Press "Enter" to skip to content

Day: April 28, 2022

Tips for Better Graphs

Cole Nussbaumer Knaflic shares a couple recommendations:

When creating a graph to explain something to someone else, I recommend that you declutter and focus attention. These concepts are not new. We have taught and written about them—directly and indirectly—many times before. I wrote about them again when drafting my new book, but then decided to take a different approach. Rather than relinquish my original words to a dismal fate in my computer’s trash bin, I thought perhaps they might still be of use here. After all, even if we’ve shared good advice before, sometimes it bears repeating.

Those are great general principles and Cole has specific examples of the principles in action.

Comments closed

Change Data Capture in Azure SQL Database

Abhiman Tiwari announces that CDC has gone GA:

CDC is now generally available on Azure SQL databases, enabling customers to track insert / update / delete data changes on their Azure SQL Database tables. On Azure SQL database, CDC offers a similar functionality to SQL Server and Azure SQL Managed Instance, providing a scheduler which automatically runs change capture and cleanup processes on the change tables. These capture and cleanup processes used to be run as SQL Server Agent jobs on SQL Server on premises and on Azure SQL Managed Instance, but now they run automatically through the scheduler in Azure SQL databases. Customers can still run scans and cleanup manually on demand.

Looks like it works pretty much the same as on-premises SQL Server, so it’s got that going for it.

Comments closed

Deploying an Azure Function via Azure DevOps

Koen Verbeeck wants to deploy a Powershell-based Azure Function:

In the blog post Azure Function with PowerShell and the Power BI REST API I explained how you could create an Azure Function using the PowerShell scripting language. This Function connected with the Power BI REST API and retrieved the last refresh status of a dataset. Developing the Function is one thing, deploying it is another. In this blog post I’ll guide you through the set-up of a build and release pipeline in Azure Devops. As a prerequisite, the Azure Function and its dependencies (for example the requirements.psd1 file) are all checked into a Git repo. As a reminder, the folder structure looks like this:

Read on for the walkthrough.

Comments closed

Binding a “Preview” Shortcut in SSMS

Daniel Hutmacher previews a table with a keyboard shortcut:

On the surface, these query shortcuts are just what the name implies – a key combination that you can press to run a command or execute a stored procedure. But there’s a hidden super power: whatever text you’ve selected in SSMS when you press the keyboard combination gets appended to the shortcut statement.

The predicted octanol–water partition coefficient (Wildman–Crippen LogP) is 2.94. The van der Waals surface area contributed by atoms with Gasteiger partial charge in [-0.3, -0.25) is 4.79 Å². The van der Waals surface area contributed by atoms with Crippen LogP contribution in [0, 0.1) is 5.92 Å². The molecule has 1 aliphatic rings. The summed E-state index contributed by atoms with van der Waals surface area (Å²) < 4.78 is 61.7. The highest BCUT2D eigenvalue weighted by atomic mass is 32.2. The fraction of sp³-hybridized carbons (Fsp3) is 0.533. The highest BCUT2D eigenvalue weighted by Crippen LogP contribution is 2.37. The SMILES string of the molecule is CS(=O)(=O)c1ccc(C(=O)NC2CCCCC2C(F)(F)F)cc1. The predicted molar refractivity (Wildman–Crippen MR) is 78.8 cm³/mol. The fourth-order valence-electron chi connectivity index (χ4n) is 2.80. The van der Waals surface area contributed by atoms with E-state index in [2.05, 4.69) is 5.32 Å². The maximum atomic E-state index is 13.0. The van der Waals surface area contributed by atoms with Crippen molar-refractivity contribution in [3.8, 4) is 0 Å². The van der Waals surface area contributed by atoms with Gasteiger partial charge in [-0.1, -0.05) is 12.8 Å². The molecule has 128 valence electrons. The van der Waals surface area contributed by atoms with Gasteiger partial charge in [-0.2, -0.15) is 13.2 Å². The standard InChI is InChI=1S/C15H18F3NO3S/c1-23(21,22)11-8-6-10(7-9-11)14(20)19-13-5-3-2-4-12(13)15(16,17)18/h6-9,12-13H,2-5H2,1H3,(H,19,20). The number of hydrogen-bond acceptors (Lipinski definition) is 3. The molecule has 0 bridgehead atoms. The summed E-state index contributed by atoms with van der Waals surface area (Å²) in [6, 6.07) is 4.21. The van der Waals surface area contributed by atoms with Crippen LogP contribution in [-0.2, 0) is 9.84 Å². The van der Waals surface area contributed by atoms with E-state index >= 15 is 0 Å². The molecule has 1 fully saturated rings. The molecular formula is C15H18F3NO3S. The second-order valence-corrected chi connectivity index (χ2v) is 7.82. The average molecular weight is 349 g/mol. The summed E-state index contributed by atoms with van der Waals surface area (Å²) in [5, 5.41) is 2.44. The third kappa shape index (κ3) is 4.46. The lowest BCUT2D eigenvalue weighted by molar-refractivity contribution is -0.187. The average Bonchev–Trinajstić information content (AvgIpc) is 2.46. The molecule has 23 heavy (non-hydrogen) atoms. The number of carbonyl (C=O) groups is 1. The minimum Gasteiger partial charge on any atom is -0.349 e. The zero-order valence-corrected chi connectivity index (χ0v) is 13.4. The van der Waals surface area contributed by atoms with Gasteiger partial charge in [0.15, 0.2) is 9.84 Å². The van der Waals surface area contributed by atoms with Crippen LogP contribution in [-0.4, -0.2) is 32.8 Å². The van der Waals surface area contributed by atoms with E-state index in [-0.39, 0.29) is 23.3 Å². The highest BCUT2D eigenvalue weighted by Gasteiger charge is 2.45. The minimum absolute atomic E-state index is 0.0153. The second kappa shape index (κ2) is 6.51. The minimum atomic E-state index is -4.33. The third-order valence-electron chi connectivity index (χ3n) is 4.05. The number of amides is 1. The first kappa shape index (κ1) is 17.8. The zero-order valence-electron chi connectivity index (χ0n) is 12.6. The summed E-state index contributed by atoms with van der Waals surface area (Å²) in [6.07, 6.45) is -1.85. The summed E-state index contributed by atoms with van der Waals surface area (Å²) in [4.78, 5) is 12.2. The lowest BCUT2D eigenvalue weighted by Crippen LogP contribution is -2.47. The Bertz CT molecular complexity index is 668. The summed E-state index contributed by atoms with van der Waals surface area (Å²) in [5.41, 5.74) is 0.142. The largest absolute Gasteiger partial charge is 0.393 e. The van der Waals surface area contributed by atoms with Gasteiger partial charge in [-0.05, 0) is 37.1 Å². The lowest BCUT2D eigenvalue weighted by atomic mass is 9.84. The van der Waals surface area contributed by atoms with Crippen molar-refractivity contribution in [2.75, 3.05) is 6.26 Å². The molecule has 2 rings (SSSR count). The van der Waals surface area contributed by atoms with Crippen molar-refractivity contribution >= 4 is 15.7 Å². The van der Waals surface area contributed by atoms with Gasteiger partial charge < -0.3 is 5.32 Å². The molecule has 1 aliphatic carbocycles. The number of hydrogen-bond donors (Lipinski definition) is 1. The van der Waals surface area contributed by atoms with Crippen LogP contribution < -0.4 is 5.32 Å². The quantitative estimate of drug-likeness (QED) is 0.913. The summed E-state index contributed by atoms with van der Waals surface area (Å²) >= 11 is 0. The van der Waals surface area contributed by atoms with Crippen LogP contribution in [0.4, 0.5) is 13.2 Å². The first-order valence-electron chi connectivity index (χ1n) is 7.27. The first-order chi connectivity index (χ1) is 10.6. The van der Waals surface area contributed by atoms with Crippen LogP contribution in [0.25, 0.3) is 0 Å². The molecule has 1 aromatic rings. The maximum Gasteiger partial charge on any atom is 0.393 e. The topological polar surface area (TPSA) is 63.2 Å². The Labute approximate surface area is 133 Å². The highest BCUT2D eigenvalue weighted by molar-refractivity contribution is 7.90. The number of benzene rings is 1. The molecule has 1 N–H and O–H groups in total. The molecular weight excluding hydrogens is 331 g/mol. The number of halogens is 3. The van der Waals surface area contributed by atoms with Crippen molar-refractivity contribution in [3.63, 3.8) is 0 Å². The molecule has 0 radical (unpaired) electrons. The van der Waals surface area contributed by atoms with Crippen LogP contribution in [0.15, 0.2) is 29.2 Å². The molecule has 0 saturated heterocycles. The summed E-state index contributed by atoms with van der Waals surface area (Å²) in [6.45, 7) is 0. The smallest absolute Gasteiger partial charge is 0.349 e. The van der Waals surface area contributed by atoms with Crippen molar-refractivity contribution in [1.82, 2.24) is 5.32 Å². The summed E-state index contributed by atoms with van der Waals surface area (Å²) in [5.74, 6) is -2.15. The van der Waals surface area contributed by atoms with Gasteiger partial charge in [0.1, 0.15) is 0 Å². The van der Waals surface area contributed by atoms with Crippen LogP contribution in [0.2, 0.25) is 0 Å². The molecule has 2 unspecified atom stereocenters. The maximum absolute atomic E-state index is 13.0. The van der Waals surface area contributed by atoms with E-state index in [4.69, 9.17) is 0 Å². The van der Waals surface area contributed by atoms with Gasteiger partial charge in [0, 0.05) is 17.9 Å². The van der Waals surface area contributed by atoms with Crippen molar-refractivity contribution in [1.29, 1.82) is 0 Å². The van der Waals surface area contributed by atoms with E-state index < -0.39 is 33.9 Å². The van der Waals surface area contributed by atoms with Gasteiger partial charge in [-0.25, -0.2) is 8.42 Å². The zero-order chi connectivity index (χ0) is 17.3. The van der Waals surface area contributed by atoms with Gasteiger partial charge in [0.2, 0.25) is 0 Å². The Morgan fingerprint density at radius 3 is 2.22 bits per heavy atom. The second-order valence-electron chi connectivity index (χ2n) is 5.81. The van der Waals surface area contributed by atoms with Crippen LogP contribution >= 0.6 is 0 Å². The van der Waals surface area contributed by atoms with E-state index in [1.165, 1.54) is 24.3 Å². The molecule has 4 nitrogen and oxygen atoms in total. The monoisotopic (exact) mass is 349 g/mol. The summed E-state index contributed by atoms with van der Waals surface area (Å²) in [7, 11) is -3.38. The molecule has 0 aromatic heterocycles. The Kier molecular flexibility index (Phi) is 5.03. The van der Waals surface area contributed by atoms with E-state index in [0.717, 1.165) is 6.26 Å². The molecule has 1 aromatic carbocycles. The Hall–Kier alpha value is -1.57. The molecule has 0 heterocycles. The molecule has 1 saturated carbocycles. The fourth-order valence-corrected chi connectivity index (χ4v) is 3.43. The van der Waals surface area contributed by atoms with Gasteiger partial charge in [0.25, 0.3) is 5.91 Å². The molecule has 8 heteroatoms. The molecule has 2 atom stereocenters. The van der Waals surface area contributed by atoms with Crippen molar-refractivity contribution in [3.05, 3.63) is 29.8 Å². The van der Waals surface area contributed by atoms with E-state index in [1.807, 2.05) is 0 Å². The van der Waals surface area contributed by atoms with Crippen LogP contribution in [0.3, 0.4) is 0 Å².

That is quite useful, though I’ve already bound all of those SSMS shortcuts to various forms of WhoIsActive.

Comments closed

This Month in Synapse

Ryan Majidimehr recaps the updates for Azure Synapse Analytics in April of 2022:

Since the GA of Synapse, customers have asked for a fine-grained RBAC (role-based access control) role that allows a user persona to monitor the execution of Synapse Pipelines and Spark applications without having the ability to run or cancel the execution of these applications.  

Now, customers can assign the Synapse Monitoring Operator role to such monitoring personas. This allows organizations to stay compliant while having flexibility in the delegation of tasks to individuals or teams. 

That is indeed useful.

Comments closed

Simplifying T-SQL Code

Ed Pollack shares several good T-SQL tips to simplify code:

While trying to solve the data challenges an organization throws our way, it is often easy to get buried in large, complex queries. Despite efforts to write concise, easy to read, maintainable T-SQL, sometimes the need to just get a data set quickly results in scary code that is better off avoided rather than committed.

This article dives into a handful of query patterns that can be useful when attempting to simplify messy code and can both improve query performance while improving maintainability at the same time!

Click through to learn more. I use most of those tips to great effect (though don’t often have need to hit some of the DMVs Ed mentions).

Comments closed

A Power BI Report for Power BI Report Access

Gilbert Quevauvilliers sets up an infinite loop:

In this blog post I show the final part which is how I created the Power BI report which takes the previous 3 steps and then creates the Power BI Report.

I am going to show you how I got the data in using Power Query and then created the Power BI report.

Read on for the process. But now I want a report to see who has access to the report for who has access to reports. And I think I need a report for that layer. And that layer. And…

(Shh, yes, I know you can get that all from the same report but it’s so rare I get to make a “Turtles the whole way down” reference).

Comments closed